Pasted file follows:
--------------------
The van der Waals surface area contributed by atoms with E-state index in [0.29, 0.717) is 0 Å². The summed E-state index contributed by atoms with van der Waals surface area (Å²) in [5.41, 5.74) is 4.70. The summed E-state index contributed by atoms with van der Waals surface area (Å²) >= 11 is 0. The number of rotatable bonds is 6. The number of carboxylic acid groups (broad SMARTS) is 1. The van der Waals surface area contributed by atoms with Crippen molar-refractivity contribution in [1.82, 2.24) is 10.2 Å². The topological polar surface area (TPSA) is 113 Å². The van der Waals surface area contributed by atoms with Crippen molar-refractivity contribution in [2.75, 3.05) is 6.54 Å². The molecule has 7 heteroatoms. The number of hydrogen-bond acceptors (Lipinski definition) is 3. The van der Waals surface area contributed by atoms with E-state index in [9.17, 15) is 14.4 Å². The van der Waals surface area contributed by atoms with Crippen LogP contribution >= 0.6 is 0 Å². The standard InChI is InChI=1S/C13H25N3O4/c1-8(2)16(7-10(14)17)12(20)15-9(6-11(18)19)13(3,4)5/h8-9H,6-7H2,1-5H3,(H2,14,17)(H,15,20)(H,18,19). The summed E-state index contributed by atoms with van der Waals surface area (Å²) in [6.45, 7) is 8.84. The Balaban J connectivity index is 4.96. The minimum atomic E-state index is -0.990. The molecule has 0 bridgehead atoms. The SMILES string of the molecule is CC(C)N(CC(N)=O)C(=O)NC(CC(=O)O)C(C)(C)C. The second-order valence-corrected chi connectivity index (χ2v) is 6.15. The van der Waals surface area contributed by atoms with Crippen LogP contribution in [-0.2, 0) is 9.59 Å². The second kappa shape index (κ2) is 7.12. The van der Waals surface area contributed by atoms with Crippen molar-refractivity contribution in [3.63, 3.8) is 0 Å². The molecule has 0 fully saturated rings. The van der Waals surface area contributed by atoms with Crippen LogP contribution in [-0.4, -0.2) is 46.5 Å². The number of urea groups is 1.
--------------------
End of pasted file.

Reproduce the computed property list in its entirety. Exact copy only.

The van der Waals surface area contributed by atoms with E-state index in [0.29, 0.717) is 0 Å². The summed E-state index contributed by atoms with van der Waals surface area (Å²) in [5.41, 5.74) is 4.70. The summed E-state index contributed by atoms with van der Waals surface area (Å²) >= 11 is 0. The number of rotatable bonds is 6. The number of carboxylic acid groups (broad SMARTS) is 1. The van der Waals surface area contributed by atoms with Crippen molar-refractivity contribution in [1.82, 2.24) is 10.2 Å². The topological polar surface area (TPSA) is 113 Å². The van der Waals surface area contributed by atoms with Crippen molar-refractivity contribution in [2.75, 3.05) is 6.54 Å². The molecule has 7 heteroatoms. The number of hydrogen-bond acceptors (Lipinski definition) is 3. The van der Waals surface area contributed by atoms with E-state index in [9.17, 15) is 14.4 Å². The van der Waals surface area contributed by atoms with Crippen LogP contribution >= 0.6 is 0 Å². The standard InChI is InChI=1S/C13H25N3O4/c1-8(2)16(7-10(14)17)12(20)15-9(6-11(18)19)13(3,4)5/h8-9H,6-7H2,1-5H3,(H2,14,17)(H,15,20)(H,18,19). The summed E-state index contributed by atoms with van der Waals surface area (Å²) in [6.45, 7) is 8.84. The Balaban J connectivity index is 4.96. The minimum atomic E-state index is -0.990. The molecule has 0 bridgehead atoms. The SMILES string of the molecule is CC(C)N(CC(N)=O)C(=O)NC(CC(=O)O)C(C)(C)C. The second-order valence-corrected chi connectivity index (χ2v) is 6.15. The van der Waals surface area contributed by atoms with Crippen LogP contribution in [-0.2, 0) is 9.59 Å². The second kappa shape index (κ2) is 7.12. The van der Waals surface area contributed by atoms with Crippen molar-refractivity contribution in [3.63, 3.8) is 0 Å². The molecule has 0 fully saturated rings. The van der Waals surface area contributed by atoms with Crippen LogP contribution in [-0.4, -0.2) is 46.5 Å². The number of urea groups is 1.